Here's how this UAE law firm is tapping AI, cloud to stay competitive

Fichte & Co.'s Matthew Peet brings an 'experimentation mindset' to the CIO role as AI, cloud and smart contracts shake up the legal profession.

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Technologies such as artificial intelligence, smart contracts and cloud computing are driving big changes in the legal field. Law firms that do not adopt new tools for interacting with clients and managing and analysing the vast amount of documentation involved in their case loads risk falling behind more innovative and efficient competition.

An emerging market for technology aimed at the legal profession, or legaltech, is starting to redefine how lawyers do their jobs. Legaltech aims to optimise the process of storing, accessing, and analysing the vast amount of information involved in legal work, as well as streamline interactions between lawyers and clients.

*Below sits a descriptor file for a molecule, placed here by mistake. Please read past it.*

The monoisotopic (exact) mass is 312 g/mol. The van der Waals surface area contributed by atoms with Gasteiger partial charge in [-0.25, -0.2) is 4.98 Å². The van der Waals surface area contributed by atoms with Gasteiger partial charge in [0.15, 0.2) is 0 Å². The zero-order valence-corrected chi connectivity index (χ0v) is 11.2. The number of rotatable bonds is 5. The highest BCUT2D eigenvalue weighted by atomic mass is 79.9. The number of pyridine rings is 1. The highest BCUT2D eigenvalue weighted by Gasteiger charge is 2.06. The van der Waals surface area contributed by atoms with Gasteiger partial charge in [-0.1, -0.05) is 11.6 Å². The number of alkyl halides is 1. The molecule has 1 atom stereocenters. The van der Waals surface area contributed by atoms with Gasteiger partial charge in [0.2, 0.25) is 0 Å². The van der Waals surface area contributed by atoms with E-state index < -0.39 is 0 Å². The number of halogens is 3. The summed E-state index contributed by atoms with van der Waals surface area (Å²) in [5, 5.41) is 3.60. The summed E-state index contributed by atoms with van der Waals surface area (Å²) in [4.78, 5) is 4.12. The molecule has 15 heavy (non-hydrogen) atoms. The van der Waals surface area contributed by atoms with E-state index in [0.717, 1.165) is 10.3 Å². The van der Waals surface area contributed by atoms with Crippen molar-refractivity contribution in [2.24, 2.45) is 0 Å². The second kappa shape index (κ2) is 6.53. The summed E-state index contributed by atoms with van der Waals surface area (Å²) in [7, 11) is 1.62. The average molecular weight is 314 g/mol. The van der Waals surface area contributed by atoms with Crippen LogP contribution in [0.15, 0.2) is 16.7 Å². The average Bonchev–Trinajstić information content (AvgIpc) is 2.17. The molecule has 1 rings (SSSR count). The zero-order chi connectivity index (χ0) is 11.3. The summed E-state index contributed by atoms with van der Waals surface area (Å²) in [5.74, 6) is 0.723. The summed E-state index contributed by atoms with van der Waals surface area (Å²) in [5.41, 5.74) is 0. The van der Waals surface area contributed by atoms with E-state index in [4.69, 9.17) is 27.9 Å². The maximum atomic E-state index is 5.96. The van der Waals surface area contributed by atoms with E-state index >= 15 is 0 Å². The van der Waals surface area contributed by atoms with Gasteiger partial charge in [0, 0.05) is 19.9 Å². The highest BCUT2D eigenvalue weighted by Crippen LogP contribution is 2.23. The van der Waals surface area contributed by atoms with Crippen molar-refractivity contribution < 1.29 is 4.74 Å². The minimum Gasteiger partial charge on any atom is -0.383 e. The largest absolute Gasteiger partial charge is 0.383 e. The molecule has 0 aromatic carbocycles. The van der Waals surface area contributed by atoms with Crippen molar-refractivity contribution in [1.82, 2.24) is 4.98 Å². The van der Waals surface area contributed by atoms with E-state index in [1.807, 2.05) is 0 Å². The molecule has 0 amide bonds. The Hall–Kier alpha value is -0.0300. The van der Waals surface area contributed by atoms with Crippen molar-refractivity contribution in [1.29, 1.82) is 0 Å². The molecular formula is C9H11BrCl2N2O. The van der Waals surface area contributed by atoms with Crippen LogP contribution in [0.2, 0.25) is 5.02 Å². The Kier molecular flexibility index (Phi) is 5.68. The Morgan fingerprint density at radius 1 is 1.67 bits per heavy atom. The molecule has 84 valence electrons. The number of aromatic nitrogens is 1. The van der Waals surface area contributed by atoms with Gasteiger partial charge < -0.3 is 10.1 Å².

Law practices still often engage in procedures such as low-level paperwork in which the qualifications of lawyers and other staff provide no differential value. But technology including AI and a range of analytics software has advanced to the point where it is poised to take over at least some of the work traditionally done by legal professionals, leading to fears that a big portion of legal work will be commoditised, reducing law firm fees and putting lawyers out of work.

Rather than reject such technologies out of fear, lawyers should adopt them, urges Richard Susskind, president of the Society for Computers and Law and ubiquitous speaker on IT and the law.  "Better and more efficient techniques for delivering legal services are now emerging and I urge the legal profession to embrace them," Susskind writes in his book, The End of Lawyers?. "Clients – from multinational corporations to individual citizens – deserve nothing less from their professional advisors."

Will AI replace lawyers?

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